It didn't seem quite possible that Polanski and Co. had managed to make a film that worked magnificently as a mystery (the particulars of the twisty plot--murder, political swindling, family secrets ---are not exactly easy-to-follow on first viewing); achieved a kind of visual poetry (the movie looks swelteringly hot! How did they do that?), and was propelled by the emotional connection of compelling characters whose fates you came to care about (the performances are uniformly first-rate...right across the board). 
Chinatown, in both style and execution, is a jet-black neo-noir that realizes--with a persuasive canniness I still can't quite put my finger on--both Robert Towne's goal of writing a story in the tradition of Raymond Chandler Dashiell Hammett, and Roman Polanski's desire to create: “A film about the ‘30s seen through the camera eye of the ‘70s.” 
Chinatown gets everything right. In creating the slightly artificial authenticity of Los Angeles in the '30s, Polanski nailed it when he observed "People know this time because of the movies, not because of what was real."

Given a contemporary sheen thanks to its widescreen Panavision color photography that "feels" like B&W, Chinatown evokes the classic detective movies of the past via its keen eye for period detail and avoidance of so many of the nostalgia-craze movie gimmicks of the time: no diffused lighting, no voiceover narration, no self-conscious “period” jargon, and no knowing winks to the audience. And here's a bonus...the actors actually look comfortable and convincing in their period clothes! (For the alternative, see Mank - 2020). 
The result is a movie that's as satisfying as a genre entertainment as it is a dark and existentially layered contemplation on corruption, the destruction of innocence, and, as per Towne, "The futility of good intentions."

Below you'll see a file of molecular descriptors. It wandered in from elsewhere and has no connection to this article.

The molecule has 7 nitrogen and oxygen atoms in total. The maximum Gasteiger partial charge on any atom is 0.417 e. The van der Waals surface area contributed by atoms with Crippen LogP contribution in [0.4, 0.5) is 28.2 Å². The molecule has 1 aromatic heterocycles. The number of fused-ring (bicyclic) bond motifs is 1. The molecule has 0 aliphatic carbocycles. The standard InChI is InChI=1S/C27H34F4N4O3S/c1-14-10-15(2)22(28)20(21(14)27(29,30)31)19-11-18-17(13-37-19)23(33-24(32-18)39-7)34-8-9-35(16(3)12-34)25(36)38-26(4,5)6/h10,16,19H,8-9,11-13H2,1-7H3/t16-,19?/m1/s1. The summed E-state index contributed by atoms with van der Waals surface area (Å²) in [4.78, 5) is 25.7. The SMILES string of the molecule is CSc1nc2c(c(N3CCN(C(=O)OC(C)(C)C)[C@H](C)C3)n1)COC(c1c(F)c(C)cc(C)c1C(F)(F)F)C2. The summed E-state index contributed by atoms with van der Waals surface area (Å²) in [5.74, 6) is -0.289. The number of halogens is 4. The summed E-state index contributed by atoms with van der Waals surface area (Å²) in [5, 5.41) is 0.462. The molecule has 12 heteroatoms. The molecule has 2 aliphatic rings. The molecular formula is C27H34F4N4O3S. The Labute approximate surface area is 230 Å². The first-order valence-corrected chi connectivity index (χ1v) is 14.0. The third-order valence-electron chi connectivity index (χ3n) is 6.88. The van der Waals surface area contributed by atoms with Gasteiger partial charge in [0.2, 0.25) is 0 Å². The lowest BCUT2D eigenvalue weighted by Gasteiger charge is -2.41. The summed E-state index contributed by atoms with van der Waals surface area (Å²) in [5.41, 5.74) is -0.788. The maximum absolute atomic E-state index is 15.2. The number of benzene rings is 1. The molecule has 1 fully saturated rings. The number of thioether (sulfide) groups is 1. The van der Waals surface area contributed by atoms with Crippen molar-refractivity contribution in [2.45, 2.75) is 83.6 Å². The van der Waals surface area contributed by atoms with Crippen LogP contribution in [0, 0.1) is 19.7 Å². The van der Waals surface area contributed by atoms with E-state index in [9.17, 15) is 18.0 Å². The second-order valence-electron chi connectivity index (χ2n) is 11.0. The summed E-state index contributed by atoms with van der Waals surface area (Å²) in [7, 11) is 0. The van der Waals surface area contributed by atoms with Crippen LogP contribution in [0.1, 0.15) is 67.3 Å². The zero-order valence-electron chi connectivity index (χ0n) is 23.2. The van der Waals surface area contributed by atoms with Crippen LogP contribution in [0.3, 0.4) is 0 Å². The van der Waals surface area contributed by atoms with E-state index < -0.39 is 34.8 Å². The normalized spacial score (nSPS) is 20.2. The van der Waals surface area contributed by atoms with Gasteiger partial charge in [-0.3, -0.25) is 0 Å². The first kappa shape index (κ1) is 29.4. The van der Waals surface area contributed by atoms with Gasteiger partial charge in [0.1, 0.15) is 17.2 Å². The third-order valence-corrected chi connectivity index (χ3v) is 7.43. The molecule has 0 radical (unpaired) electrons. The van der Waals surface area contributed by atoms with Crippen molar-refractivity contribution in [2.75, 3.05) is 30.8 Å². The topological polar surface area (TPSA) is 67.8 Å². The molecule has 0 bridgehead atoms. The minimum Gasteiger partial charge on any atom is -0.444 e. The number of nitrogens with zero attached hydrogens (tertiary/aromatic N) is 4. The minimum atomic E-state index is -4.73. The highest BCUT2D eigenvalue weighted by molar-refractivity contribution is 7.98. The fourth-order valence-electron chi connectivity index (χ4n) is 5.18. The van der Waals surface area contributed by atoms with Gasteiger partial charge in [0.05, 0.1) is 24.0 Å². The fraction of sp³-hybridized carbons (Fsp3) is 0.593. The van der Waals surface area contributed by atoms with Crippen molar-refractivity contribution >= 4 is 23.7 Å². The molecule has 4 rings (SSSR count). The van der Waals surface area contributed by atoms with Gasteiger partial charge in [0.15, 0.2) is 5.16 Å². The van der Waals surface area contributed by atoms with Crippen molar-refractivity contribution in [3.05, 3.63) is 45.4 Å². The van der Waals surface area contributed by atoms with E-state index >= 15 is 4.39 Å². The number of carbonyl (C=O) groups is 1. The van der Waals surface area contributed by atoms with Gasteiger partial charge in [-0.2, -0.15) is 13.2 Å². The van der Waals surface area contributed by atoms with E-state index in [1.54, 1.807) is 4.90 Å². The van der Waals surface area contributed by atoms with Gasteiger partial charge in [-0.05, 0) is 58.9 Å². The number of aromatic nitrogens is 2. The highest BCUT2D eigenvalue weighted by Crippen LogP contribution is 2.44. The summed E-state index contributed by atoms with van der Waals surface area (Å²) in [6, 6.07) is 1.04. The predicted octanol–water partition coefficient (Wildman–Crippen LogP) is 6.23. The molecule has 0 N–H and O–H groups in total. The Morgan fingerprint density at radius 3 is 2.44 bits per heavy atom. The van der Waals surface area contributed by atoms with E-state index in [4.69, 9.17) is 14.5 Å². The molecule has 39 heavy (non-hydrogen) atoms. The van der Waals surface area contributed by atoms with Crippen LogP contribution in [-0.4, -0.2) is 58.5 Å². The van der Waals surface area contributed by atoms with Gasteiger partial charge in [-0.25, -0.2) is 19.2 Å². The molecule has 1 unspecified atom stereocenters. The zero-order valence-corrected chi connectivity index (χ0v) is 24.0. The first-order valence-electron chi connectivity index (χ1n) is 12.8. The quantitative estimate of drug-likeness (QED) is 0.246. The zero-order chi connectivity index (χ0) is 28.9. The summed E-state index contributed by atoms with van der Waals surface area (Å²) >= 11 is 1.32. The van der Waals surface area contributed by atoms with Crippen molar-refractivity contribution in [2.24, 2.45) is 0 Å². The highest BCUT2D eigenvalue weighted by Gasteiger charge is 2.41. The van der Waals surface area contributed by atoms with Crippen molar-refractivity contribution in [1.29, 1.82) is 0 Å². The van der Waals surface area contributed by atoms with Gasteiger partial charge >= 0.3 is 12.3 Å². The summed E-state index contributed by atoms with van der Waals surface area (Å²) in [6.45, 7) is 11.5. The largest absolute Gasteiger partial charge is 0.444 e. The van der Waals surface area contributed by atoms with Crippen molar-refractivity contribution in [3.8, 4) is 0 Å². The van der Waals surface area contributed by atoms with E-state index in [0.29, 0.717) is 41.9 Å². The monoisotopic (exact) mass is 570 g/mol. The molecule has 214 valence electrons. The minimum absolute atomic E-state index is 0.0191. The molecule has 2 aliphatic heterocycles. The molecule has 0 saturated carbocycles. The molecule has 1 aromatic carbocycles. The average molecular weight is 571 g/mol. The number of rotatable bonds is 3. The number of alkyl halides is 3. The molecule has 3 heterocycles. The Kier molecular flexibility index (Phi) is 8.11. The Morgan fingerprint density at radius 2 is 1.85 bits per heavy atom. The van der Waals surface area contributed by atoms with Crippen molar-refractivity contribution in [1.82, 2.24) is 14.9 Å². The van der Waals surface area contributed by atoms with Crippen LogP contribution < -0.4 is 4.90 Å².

Chinatown provides many memorable "goosebump moments," this scene being one of my favorites. I absolutely love Dunaway's delivery and the struck look in Nicholson's eyes when Evelyn asks about the mystery woman in Jake's past. As we'll discover, Evelyn & Jake are two people united by the things they're trying to forget.

One of the main reasons Chinatown made such an impression on me is that it was the very first noirish private eye movie I ever saw. 
In 1971 LIFE magazine devoted its February cover to America’s burgeoning nostalgia craze, and by 1974, everything from fashion to music reflected the nation’s fascination with life enjoyed in the rear-view. The summer of 1974 saw San Francisco movie theaters so overflowing with retro fare, it took considerable effort to find a film set in the present day: Chinatown, The Great Gatsby, The Lords of Flatbush, That’s Entertainment!, Mame, The Three Musketeers, Daisy Miller, Thomasine and Bushrod, Blazing Saddles, Jeremiah Johnson, Huckleberry Finn (of all things), and Our Time (a little-seen coming-of-age movie set in the ‘50s that opened at the Alhambra during the summer I worked there as an usher). 
The Two Mrs. Mulwrays
Diane Ladd as Ida Sessions. There is a subtle wit to Ladd's performance as the prostitute/movie bit player hired to impersonate Evelyn Mulwray. Miss Session's attempt to affect an air of moneyed aristocracy hints at her lack of success as an actress.

When Chinatown came out I was a 16-year-old movie buff with a passion for contemporary films almost to the exclusion of all else. Back then, my appreciation for classic movies was largely academic and aesthetic (i.e., I enjoyed reading about them and decorated the walls of my bedroom with posters of Marilyn Monroe, Glark Gable, and WC Fields), not practical. Which meant I hadn’t yet seen The Big Sleep, The Maltese Falcon, or any of those classics on The Late Show about hard-boiled detectives and dangerous women. At sixteen I was much too in thrall of the then taboo-shattering adult themes and newfound unrestricted nudity, sex, & violence of ‘70s films to ever find the Production Code coyness of old movies to be of much interest. That is, except for musicals. Ken Russell’s The Boy Friend (1971) ignited my love for old MGM musicals and the films of Busby Berekely, but that’s pretty much where my interest in “Golden Age" Hollywood films began and ended. 

The latter point, my love of musicals, goes to plain why, when That’s Entertainment! and Chinatown both opened on the same day in San Francisco (Wednesday, June 26th), I opted for That’s Entertainment!. An option I exercised for two more weekends before getting around to seeing Chinatown.
Roman Polanski as Man with Knife